Antifungals: Cloves


Studies have shown that Cloves can suppress Candida both in the mouth and the intestine. As with many other spices, they have been used to treat a variety of ailments through the ages, including indigestion, diarrhea, hernia, and ringworm.

Cloves come from the evergreen clove tree, indigenous to Indonesia but now found around the world. The earliest use of cloves was by subjects of the Chinese empire in 200 BC, requested to chew on cloves to freshen their breath before addressing their emperor.

How do Cloves work?

Along with their other medical benefits, cloves are also a powerful anti-fungal agent often used to treat athletes foot and other fungal infections. Clove oil’s use as an antifungal is well supported by research. A 2001 study (here) found that clove oil “had a fast killing effect on yeast cells”. A 2009 study (here) found that “clove oil and eugenol have considerable antifungal activity against clinically relevant fungi”.

The constituents of clove oil are eugenol, eugenyl acetate, caryophyllene and iocaryophyllene, of which eugenol is the active ingredient. Its antiseptic properties allow it to kill the Candida yeast, while it also boosts your immune system.

How do you take Cloves?

Clove extract is most effective in the form of an oil. Add 15 to 30 drops in warm water and take this tea 1-3 times daily. Be sure to dilute it – clove extract is actually quite a powerful substance.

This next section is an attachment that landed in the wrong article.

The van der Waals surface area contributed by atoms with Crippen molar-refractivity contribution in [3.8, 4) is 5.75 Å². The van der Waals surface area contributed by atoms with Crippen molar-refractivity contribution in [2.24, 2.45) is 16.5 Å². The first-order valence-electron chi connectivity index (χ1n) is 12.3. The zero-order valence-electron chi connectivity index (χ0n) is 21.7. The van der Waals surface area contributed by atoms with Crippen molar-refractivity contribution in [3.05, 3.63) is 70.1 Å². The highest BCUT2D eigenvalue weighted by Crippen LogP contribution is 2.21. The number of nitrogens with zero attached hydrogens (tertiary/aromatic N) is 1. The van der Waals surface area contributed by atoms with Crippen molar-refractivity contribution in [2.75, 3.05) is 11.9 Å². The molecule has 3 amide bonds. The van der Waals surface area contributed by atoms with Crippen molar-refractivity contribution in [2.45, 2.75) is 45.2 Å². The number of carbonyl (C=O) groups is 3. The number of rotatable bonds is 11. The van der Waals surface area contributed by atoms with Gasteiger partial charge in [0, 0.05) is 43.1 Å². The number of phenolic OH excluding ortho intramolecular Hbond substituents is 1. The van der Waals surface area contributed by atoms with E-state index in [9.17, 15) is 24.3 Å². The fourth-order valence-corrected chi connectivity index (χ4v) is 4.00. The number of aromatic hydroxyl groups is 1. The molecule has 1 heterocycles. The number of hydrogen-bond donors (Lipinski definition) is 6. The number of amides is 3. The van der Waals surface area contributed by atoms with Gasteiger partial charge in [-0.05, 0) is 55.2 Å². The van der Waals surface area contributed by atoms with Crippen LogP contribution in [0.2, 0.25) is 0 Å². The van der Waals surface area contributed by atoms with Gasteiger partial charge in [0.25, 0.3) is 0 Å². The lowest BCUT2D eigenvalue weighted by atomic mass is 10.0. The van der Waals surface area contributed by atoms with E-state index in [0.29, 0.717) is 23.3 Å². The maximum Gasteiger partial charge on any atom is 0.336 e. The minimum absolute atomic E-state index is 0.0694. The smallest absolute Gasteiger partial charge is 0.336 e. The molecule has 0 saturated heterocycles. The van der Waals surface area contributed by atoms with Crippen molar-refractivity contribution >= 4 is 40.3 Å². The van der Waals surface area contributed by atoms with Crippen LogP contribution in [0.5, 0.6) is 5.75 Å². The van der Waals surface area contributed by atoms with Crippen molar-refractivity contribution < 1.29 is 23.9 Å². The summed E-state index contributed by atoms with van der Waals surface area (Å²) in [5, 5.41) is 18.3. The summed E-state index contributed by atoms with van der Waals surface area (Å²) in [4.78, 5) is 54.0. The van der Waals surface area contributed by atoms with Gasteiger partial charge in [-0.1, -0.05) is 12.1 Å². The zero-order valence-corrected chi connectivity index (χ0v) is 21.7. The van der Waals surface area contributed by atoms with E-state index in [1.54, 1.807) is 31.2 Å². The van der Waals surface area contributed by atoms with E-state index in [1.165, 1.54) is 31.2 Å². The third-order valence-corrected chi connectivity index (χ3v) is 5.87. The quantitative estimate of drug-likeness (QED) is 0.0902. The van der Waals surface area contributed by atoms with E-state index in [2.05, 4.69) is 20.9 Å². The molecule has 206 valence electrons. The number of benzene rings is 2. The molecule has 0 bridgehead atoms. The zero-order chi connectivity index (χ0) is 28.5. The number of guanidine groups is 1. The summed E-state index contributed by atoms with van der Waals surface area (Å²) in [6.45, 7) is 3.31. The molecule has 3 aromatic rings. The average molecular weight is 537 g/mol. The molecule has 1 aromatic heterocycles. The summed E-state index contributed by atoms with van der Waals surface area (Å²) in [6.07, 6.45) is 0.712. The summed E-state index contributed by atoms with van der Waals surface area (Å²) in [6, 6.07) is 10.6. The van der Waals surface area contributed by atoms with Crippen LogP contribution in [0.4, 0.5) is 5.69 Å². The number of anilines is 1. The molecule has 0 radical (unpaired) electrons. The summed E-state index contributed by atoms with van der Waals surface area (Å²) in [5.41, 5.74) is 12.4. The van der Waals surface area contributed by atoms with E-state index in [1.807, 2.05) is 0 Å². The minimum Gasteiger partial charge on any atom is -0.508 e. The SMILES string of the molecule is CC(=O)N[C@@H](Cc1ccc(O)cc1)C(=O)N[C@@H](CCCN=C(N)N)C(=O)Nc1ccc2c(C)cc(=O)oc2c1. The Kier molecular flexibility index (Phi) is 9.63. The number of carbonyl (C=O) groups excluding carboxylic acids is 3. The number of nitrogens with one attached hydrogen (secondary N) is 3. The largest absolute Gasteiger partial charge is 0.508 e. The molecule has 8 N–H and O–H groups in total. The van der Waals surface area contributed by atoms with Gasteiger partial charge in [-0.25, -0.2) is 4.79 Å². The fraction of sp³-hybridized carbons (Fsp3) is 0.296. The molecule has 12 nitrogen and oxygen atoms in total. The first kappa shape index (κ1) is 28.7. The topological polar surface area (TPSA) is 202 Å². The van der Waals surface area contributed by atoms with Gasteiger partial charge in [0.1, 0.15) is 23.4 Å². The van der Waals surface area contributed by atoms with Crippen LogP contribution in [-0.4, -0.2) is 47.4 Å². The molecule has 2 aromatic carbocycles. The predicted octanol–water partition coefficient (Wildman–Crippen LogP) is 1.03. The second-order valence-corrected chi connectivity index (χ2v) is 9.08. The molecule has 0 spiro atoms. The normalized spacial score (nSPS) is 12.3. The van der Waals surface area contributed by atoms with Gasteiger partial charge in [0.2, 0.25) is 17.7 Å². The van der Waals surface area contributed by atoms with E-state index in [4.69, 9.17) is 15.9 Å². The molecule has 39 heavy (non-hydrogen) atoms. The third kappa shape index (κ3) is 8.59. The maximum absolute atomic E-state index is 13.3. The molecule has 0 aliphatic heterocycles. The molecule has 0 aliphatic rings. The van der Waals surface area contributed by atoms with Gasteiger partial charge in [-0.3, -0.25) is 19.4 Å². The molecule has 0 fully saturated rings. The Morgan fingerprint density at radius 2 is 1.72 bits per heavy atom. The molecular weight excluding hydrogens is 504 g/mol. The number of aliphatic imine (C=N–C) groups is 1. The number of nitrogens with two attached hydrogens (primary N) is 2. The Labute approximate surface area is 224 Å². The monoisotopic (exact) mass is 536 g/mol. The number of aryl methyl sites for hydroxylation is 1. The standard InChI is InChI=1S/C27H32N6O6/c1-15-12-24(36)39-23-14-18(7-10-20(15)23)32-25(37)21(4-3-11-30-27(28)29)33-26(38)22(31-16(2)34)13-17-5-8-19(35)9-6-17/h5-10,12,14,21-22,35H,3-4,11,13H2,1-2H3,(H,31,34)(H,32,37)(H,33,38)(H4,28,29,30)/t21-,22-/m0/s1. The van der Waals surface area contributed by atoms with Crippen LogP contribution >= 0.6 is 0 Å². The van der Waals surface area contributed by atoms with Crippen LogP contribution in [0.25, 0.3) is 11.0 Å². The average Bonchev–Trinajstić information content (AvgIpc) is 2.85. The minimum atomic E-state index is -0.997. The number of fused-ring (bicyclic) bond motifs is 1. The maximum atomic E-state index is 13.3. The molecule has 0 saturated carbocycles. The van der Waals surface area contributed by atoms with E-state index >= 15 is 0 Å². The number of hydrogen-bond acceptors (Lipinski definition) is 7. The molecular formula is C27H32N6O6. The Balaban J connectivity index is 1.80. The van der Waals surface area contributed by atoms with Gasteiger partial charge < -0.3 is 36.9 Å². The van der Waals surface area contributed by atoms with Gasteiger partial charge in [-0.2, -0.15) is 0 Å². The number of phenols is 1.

Clove oil also blends quite well with other essential oils, e.g. basil essential oil, rosemary essential oil, rose oil, cinnamon essential oil and grapefruit essential oil. Feel free to mix it up a bit to make your tea more palatable!

Who should not take Cloves?

Check with your doctor regarding the use of clove oil during pregnancy or breastfeeding. Also take advice if you are seriously ill, especially with a gastrointestinal problem. Some may have an allergic reaction to cloves so start with a small dose. Those with an allergy to Balsam of Peru may also have a clove allergy.

Cloves Side Effects

Cloves are a powerful spice and should never be taken in large quantities. If consumed in too great a quantity, especially in an undiluted oil, the following side effects may be experienced:

– Vomiting
– Sore Throat
– Seizure
– Sedation
– Difficulty breathing
– Hematemesis
– Kidney Failure
– Liver damage
– Erectile dysfunction
– Problems with ejaculation
– Seizure
– Stomach irritation

If you are careful with your dosage and start small, you should have no problems with cloves or clove oil.

For lots more information on how to choose the right antifungal, take a look at my Ultimate Candida Diet treatment plan.

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